Housing orientation's effect on energy use in suburban developments

Timothy L. Hemsath

Research output: Contribution to journalArticlepeer-review

12 Scopus citations


Housing orientation has an effect on the total heating and cooling loads that consumers pay for as part of their monthly utility bills. Often suburban developments lack consideration of the precise optimal solar orientation of each home, therefore, costing homeowners money over the life span of their tenure. This study aims to evaluate the effect of a home's orientation at the community level evaluating energy use and annual energy costs. The scope of the paper simulates the effect of orientation for 7000 existing homes for four typical Midwestern suburban developments and the resulting annual energy costs. Appling the same housing sample to four different U.S. locations the study compares climatic differences. This analysis evaluates the cost and energy performance of existing suburban communities using optimal solar orientation. Results show that individual home orientation has minimal cost implications, whereas the aggregated suburban community house orientation has more significant total annual energy costs. In addition, results reinforce optimizing solar orientation for planning and design of suburban housing.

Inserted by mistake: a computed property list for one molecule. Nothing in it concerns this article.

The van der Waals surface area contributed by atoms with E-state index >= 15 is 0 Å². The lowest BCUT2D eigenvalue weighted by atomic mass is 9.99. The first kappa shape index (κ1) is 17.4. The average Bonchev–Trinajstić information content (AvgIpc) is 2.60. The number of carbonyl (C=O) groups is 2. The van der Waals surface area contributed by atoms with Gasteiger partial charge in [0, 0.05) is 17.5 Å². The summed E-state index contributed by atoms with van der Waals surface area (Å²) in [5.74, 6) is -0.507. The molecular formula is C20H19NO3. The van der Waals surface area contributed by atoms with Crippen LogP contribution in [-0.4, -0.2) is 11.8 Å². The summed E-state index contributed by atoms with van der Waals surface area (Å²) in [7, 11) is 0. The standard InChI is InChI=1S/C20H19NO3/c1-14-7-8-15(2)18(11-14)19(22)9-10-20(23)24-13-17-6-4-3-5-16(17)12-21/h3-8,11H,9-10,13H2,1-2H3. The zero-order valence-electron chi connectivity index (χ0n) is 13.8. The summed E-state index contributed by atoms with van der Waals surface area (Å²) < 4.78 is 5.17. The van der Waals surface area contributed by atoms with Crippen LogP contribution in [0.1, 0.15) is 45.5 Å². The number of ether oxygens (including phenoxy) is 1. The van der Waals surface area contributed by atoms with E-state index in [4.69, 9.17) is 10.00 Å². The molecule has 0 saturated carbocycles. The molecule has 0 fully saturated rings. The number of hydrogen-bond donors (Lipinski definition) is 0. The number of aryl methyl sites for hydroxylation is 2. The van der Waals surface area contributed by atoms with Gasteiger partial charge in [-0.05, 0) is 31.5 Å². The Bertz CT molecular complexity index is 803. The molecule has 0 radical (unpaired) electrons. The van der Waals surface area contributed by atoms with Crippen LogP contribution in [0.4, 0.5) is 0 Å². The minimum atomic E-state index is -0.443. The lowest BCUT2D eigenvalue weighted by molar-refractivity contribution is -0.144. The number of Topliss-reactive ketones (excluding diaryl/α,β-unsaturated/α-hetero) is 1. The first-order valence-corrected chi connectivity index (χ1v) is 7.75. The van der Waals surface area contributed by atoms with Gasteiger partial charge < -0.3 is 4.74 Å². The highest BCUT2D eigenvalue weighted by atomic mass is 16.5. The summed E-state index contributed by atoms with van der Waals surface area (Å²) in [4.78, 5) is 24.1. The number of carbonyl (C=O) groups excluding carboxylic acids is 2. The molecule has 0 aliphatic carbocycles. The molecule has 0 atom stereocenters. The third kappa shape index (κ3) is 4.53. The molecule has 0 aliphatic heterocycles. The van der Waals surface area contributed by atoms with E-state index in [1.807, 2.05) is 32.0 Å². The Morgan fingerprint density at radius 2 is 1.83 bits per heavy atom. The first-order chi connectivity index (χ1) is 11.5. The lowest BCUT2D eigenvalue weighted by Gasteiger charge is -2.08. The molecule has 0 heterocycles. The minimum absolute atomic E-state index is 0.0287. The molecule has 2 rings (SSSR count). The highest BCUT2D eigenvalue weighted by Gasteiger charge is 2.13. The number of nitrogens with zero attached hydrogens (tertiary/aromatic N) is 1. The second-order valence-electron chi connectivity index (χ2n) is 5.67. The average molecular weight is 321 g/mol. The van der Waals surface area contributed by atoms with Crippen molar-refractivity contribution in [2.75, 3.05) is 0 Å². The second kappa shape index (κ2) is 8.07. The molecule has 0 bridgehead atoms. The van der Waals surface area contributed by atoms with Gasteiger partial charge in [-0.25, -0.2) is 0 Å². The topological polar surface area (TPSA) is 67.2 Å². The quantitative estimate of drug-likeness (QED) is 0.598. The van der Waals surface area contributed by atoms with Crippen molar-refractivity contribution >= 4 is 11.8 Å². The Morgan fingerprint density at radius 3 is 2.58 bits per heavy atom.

Original languageEnglish (US)
Pages (from-to)98-106
Number of pages9
JournalEnergy and Buildings
StatePublished - Jun 15 2016


  • Community design
  • Energy costs
  • Energy use
  • House
  • Orientation

ASJC Scopus subject areas

  • Civil and Structural Engineering
  • Building and Construction
  • Mechanical Engineering
  • Electrical and Electronic Engineering


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